In Jewish practice, on the thirtieth day after a person dies, the mourners observe sheloshim — a lessening in severity of the mourning practices. It’s kind of weird how we have different prescribed levels for
Tonight and today is the sheloshim for Shula Swerdlov, a 3-year-old girl who was killed in a horrific hit-and-run in Jerusalem. The tragedy was immense. Not only because of the nature of the accident — the driver of the school bus, reportedly a felon with 31 previous traffic accidents, ran her over in view of her 8-year-old brother, then immediately drove away — but also that Shula’s parents are Chabad emissaries, and constantly give up the beds in their relatively small apartment for thousands of guests on their way through Israel. Some were friends, or cousins, or just people they happen to meet. When my wife and I moved to Israel for yeshiva, we camped out nights in the Swerdlovs’ office, checking our email each night, updating my blog and writing a novel because they didn’t think twice about giving sketchy people like us a key to their place of business.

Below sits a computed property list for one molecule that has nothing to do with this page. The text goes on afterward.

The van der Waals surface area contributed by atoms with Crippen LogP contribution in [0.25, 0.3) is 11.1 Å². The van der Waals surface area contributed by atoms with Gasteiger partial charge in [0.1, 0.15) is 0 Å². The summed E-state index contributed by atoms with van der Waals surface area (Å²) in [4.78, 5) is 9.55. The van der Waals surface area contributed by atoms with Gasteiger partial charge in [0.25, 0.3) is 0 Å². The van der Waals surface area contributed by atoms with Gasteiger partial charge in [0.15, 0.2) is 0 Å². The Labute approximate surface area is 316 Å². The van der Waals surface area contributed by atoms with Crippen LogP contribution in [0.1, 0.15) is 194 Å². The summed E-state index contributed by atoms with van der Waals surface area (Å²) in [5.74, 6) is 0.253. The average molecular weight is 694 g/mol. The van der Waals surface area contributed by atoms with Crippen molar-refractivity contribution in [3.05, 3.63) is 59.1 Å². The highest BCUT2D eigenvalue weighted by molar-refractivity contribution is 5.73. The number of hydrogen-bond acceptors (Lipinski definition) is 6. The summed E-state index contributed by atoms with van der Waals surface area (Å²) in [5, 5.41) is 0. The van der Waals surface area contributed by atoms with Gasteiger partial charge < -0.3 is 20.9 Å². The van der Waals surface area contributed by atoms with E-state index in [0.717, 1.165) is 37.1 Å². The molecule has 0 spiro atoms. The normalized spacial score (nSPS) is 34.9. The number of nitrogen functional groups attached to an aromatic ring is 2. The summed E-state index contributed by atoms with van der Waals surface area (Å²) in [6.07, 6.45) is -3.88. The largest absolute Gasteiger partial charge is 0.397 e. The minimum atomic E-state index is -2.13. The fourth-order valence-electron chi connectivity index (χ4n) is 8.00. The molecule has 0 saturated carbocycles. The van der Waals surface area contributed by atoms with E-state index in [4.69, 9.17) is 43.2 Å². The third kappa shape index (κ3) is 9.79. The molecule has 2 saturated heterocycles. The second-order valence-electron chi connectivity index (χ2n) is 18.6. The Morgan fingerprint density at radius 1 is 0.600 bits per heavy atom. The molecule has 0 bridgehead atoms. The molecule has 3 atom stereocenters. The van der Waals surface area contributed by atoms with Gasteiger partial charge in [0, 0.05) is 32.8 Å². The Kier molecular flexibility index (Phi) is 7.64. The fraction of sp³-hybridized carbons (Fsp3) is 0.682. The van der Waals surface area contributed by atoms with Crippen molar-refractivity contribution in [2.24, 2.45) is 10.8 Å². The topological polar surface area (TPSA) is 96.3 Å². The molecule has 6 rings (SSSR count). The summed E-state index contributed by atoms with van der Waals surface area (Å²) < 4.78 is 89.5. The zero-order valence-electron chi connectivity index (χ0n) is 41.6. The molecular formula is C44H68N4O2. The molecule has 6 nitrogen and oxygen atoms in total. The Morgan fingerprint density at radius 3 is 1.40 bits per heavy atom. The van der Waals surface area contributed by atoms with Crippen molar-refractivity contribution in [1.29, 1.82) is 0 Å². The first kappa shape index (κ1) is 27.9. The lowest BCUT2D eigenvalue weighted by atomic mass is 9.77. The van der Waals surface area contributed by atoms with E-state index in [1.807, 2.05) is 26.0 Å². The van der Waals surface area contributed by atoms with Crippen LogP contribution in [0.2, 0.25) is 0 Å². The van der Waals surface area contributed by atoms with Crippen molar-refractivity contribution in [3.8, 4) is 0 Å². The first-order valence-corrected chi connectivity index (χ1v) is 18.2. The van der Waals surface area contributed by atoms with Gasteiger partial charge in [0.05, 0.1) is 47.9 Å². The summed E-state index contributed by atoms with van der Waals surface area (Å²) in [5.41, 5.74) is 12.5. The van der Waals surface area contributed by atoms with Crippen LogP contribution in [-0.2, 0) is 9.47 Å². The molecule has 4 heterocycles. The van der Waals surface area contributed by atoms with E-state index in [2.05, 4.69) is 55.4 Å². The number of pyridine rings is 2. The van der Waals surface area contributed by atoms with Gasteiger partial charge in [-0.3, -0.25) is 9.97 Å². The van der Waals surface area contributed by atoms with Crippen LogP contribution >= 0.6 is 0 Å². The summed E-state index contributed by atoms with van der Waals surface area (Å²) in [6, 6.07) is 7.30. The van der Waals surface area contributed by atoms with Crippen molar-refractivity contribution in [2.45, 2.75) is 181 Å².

You can check out the comments section to see how many people were reeling from her death. But what you should really check out is the community’s response:
* A massive toy drive, collecting Hanukkah toys for disadvantaged children — in spite of the idea that most Chabadniks don’t give gifts for Hanukkah. Check out the link for phone numbers, drop-off points, and other ways you can contribute.
* There’s a custom that, when someone dies, we start writing a Torah in their memory. I’m not sure why exactly — I’ve heard that it’s a reference to when Moses wrote the Torah at the end of his life, or for the everlastingness of the Torah itself, how it’s called a “Tree of Life” and all that. A Torah was started in Shula’s memory, and you can help sponsor the writing by buying a letter in the Torah — either a letter of your name, or a letter of a name of someone you want to honor.
* The song “Since You Died,” by the Dismemberment Plan, has been in my head all day. Like few others, singer Travis Morrison conveys the intimacy and the distance — and the un-understandingness of it all — that comes with thinking about a dead person.